"My mum died from breast cancer more than 20 years ago and obviously that was a horrible time for my family," says Georgina.
"When mum passed there weren’t many treatments to help people with cancer and I wasn’t aware of anything I could do to help research. I always assumed you had to have a condition to take part in clinical trials.
“Since then, I’ve been interested in the health sector and I worked for the blood service for 15 years. I’ve seen lots of research stories on the news and how hospitals are finding better ways to treat health conditions.
“I became a blood donor and joined the organ donor register, but it’s always been at the back of my mind that I could do more.”
“Having a busy lifestyle I never got round to properly looking about how I could help or had no idea where to start.
“Then one day after talking to some people I found out about the NIHR BioResource.
“I was told I could sign up just by donating a small blood or saliva sample and then, if I am invited to take part in studies, I would be able to take part when they suited me.
“That sounded so easy and this felt like the perfect way I could give something back to the NHS.”
Giving something back
“I emailed the team there and then and asked to join.
It was straightforward to arrange an appointment that suited me, and two days after my email they sent back a friendly response with details of where to go, what I needed to do before my visit, and how I could claim back my parking.
“Importantly, they also sent me the patient information sheet to read before my appointment. This told me exactly what would happen on the day.”
“I arrived on site and found the clinic easily, although I was a little apprehensive waiting in the reception. But when the research nurse, Barbara came out to greet me, she was so friendly she really made me feel at ease.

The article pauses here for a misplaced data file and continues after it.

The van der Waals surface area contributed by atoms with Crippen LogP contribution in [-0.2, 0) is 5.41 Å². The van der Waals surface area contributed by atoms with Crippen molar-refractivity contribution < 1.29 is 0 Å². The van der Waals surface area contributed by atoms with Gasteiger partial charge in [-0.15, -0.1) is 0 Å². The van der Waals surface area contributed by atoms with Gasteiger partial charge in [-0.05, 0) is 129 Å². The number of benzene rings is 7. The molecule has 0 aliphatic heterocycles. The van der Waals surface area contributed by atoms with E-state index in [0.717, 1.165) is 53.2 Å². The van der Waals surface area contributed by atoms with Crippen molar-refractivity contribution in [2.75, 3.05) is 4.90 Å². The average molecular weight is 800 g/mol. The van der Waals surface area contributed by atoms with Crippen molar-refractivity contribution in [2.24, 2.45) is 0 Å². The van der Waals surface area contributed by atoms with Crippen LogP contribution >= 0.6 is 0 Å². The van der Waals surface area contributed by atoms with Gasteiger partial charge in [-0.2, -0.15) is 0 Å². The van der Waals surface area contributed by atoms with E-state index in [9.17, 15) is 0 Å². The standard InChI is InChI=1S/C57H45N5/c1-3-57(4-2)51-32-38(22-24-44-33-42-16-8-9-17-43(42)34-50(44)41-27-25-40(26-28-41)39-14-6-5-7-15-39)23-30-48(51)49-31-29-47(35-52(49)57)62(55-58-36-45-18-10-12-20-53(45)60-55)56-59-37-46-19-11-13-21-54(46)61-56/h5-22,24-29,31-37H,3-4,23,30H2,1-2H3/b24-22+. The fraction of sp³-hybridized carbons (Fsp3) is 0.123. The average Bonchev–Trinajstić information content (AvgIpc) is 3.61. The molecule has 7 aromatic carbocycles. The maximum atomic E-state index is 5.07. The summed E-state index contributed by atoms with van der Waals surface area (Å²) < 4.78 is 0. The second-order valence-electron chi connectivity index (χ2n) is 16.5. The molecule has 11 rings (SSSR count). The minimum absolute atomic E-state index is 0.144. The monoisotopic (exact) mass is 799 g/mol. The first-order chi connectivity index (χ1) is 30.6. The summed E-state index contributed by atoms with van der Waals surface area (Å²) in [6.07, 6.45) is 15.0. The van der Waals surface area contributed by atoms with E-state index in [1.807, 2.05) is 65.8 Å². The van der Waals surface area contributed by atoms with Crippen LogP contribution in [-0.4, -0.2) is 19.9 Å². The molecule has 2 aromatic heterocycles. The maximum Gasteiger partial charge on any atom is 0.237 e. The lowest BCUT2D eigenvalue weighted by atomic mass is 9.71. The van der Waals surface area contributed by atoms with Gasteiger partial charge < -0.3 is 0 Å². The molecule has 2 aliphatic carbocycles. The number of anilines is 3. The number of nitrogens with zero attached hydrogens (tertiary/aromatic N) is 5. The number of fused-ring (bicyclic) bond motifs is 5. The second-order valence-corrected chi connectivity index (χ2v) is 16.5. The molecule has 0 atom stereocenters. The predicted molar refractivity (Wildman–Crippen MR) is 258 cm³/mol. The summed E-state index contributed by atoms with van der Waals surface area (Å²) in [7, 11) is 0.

“We then went into a private room, where Barbara and I looked through the patient information sheet, giving me ample opportunity to ask questions or discuss any concerns. Barbara went through anything that I didn’t understand and was very clear on what being part of the BioResource involves.
“I found out that I would only be asked to take part in a maximum of four studies a year, but Barbara also told me that even if I’m not called back, my blood sample is still helping researchers with their investigations.
“I then filled in a couple of forms about my personal health history, sat back in comfy chair and gave a sample of blood.”
“Barbara made me feel very relaxed and explained how the lab will process my blood and, by isolating DNA from my sample, determine my genetic make-up.
“If my sample matches a researcher’s criteria, the NIHR BioResource will send me an invitation, asking whether or not I would like to take part in the study.
“But it would be up to me to decide if I want to take part.”
“After my blood sample had been given, Barbara offered me a biscuit and a drink and waited for a few minutes to make sure I was fine, then I was free to go.
“All this was done within 30 minutes.
“I walked away knowing that my blood is helping researchers find answers and treatments to some major health conditions.”
If you are inspired by Georgina’s story, why not find out more information on how you can get involved and sign up today?
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